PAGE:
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Elizabeth Ila

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Papua New Guinean Elizabeth Ila, 53, works at a small snack shack and her husband works construction to try to make ends meet. “We have no electricity, but the biggest problem is water,” Ila said. Fortunately, Ila’s family owns a well, but it is primarily used to bathe and to wash clothes. However, if situations are very demanding, the family will boil the water for consumption. But in the fall of 2015, the country faced its worst drought in years. As a result, Ila’s well ran dry for two months. This forced Ila’s family into survival mode and to use the water they did have solely for cooking and drinking and not for bathing or washing clothes.

Curator’s note: The following is an excerpt of Elizabeth Ila’s story as told by WaterAid staff in spring 2016.

“We have no electricity, but the biggest problem is water,” Elizabeth Ila said.

“We’ve been struggling for a long time. We get no support from the government. The politicians arrive and make promises at election time and then nothing happens.

“Sometimes we find it hard to get water but we are lucky to have a well.

“I dug my own well. I’ve looked after it well. I cover it properly.” (She has a lock on the lid of the well to stop people using it and then not putting the lid back on.)

Ila and her family use the well water for bathing and washing clothes, but not for drinking. She buys water for drinking and cooking from Waterboy (water delivery service) — 20 litres K3, 44 gallon container K20.

“Often we have to wait for Waterboy,” she said. “It fills the big tanks first before coming to the small households. Government contracted Waterboy to supply nearby villages. It often didn’t come to Gereka.

“Sometimes when there’s no water at all we boil the well water and drink it.”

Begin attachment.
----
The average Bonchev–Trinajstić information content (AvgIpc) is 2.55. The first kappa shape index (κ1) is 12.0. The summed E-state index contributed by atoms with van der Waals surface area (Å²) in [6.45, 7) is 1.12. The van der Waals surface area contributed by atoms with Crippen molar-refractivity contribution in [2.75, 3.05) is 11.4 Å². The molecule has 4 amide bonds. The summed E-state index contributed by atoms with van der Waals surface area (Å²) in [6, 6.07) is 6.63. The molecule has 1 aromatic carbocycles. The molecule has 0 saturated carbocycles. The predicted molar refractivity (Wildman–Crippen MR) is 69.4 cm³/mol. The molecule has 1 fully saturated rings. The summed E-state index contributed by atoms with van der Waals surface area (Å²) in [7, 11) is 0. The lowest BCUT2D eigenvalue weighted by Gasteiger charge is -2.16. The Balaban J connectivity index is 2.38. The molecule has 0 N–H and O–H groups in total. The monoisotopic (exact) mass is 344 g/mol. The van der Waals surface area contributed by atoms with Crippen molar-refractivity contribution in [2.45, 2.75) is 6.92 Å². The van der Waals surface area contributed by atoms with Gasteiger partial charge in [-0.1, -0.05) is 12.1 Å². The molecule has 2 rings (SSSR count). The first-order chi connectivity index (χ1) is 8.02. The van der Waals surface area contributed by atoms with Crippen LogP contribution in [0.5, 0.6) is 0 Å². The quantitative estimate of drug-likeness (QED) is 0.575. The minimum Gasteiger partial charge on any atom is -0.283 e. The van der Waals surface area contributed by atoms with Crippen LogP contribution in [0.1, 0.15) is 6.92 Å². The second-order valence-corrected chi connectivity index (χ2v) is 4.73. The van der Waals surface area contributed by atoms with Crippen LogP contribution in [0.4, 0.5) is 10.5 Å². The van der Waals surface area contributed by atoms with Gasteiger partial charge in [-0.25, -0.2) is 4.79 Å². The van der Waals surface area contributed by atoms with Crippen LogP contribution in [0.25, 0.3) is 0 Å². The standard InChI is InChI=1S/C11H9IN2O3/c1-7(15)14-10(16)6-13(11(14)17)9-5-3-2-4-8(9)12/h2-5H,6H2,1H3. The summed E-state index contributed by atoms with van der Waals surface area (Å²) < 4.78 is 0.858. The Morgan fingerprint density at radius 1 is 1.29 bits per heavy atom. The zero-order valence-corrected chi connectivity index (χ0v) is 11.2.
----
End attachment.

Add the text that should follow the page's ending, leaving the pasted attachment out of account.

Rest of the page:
Sometimes, she takes containers to fill up at relatives in the city. It’s K2 for a one-way trip. Sometimes they go many times a day – can be up to K16 in travel costs.

“The water in the well can get very dirty but we have no choice but to wash,” Ila said.

“I make sure the children don’t drink dirty water.

“All the communities around here have the same problem with water.

“When we sell a lot from our market stall, we can afford Waterboy. When it’s not so good, we can’t.”

Sometimes Elizabeth gets water from a relative in 6 Mile (about 10 km away), but that bus trip costs K2 both ways. Also, the water in the city often gets cut off. Sometimes, they have to wait up to six hours for it to come back on.

During the drought, the family’s well ran dry for about two months.

“Sometimes in the drought we went a whole day and night without water,” Ila said. “When worst came to worst, we just used water for drinking and cooking. We no longer washed or washed our clothes.

“When things are bad, the children argue over drinking water.

“When the rain finally came, that was a happy time!”

The family’s biggest expenses are food (about K100 per week); land rent (varies according to the ability to pay) and school ‘project fees’, uniforms, shoes and stationary.

Photo credit: WaterAid/Tom Greenwood

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